Science-Backed Secrets to a Successful Marriage
There is no perfect formula for a happy and successful marriage, but science has gotten pretty close. Psychologists studied couples’ habits and interactions and they have found that successful couples have a lot of things in common.
The Society for Personality and Social Psychology surveyed and studied 30,000 people from the US over four decades.
They have found that the happiest couples have sex once a week. Also, they have determined that the more sex a couple has, the happier they are, but only up to a frequency of once a week. Having sex more than once a week did not impact a higher level of happiness.
The lead researcher, Amy Muise said in a press release:
“Although more frequent sex is associated with greater happiness, this link was no longer significant at a frequency of more than once a week. Our findings suggest that it’s important to maintain an intimate connection with your partner, but you don’t need to have sex every day as long as you’re maintaining that connection.”
Researchers also found that couples who drink together tend to stay together longer. These results came from a study published in Journals of Gerontology B: Psychological Sciences. It doesn’t include only drinking but any other activity that couples do together while spending more quality time with each other.
Scientists also proved that couples who are less materialistic are more satisfied in their relationship. Money tends to be one of the main reasons why couples seek counseling and one of the leading causes of divorce. When a couple is able to focus less on the pursuit of material possessions and focus more on each other, their relationship will flourish.
Beliefs in Aliens, Atlantis, and other Myths is on the Rise
Beliefs in pseudoarcheology such as ancient aliens who built pyramids in Egypt or Atlantis, a lost city and other myths are on the rise.
In 2018, 41% of Americans declared that they believe that aliens visited Earth in the ancient past. Approximately 57% of Americans believed that Atlantis and some other advanced ancient civilizations existed.
All these myths are not backed by science and therefore, are considered to be outlandish. They have been circulating for decades and now archaeologists are mobilizing to counter these beliefs.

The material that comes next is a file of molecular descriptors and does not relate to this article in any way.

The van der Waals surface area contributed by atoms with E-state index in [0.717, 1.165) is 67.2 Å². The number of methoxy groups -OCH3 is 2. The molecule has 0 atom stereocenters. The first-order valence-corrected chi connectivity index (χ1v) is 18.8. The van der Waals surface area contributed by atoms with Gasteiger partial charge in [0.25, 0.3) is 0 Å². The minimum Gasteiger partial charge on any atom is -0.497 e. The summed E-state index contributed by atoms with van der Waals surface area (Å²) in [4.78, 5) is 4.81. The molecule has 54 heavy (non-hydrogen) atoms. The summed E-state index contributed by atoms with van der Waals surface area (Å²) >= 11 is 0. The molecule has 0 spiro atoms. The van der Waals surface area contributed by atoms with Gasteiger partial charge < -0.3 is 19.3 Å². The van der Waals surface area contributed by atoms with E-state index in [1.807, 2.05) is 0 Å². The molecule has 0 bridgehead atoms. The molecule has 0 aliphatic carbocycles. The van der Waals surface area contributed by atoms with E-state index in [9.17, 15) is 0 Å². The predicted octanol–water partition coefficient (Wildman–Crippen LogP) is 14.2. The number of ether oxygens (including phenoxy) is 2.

Scientists are taking these beliefs to blogs, Twitter, podcasts, newspapers, and YouTube to debunk any false claims and to explain the matter by using real archaeological methods. They are planning to share their knowledge and evidence during a symposium at the Society for American Archaeology meeting.
They are hoping to provide real scientific information to a curious public and to reveal the truth of pseudoarcheology.
Believing in myths without any proof can be dangerous at times if the beliefs are the main reason for someone’s behavior or actions towards others and towards themselves. Also, this could become a pattern for believing in things that could be more dangerous or degrading to others.
Ebola Outbreak in Congo is not an International Crisis
Epidemiologist, Michael Osterhold, who is the director of the Center for Infectious Disease Research and Policy at the University of Minnesota in Minneapolis said:
“We have an Ebola gas can sitting in DRC that’s just waiting for a match to hit it. It could blow substantially in this area any time soon.”
Although, a number of organizations including the DRC’s Ministry of Health, and WHO are doing a great job to contain the outbreak, many do not agree that this is not an international crisis. Officials in Congo are doing everything they can to detect cases, find and vaccinate anyone who had direct or indirect contact with a person who became ill.
WHO did not declare the Ebola outbreak in Congo as an international crisis, however, Congo needs an additional $104million to close a funding gap and carry all their plans to fight Ebola by the end of July this year.
Osterholm was “surprised and disappointed” by the decision that the outbreak is not an international crisis.
“I have read, reread, and discussed at length what the conditions are that would” justify declaring a PHEIC… The funding gap alone should tell you the world is not understanding the public health importance here and the emergency nature of this. WHO is sending a message that we’re concerned but it’s business as usual, and I don’t see anything as business as usual here.”
Hopefully, the outbreak will stay under control in Congo.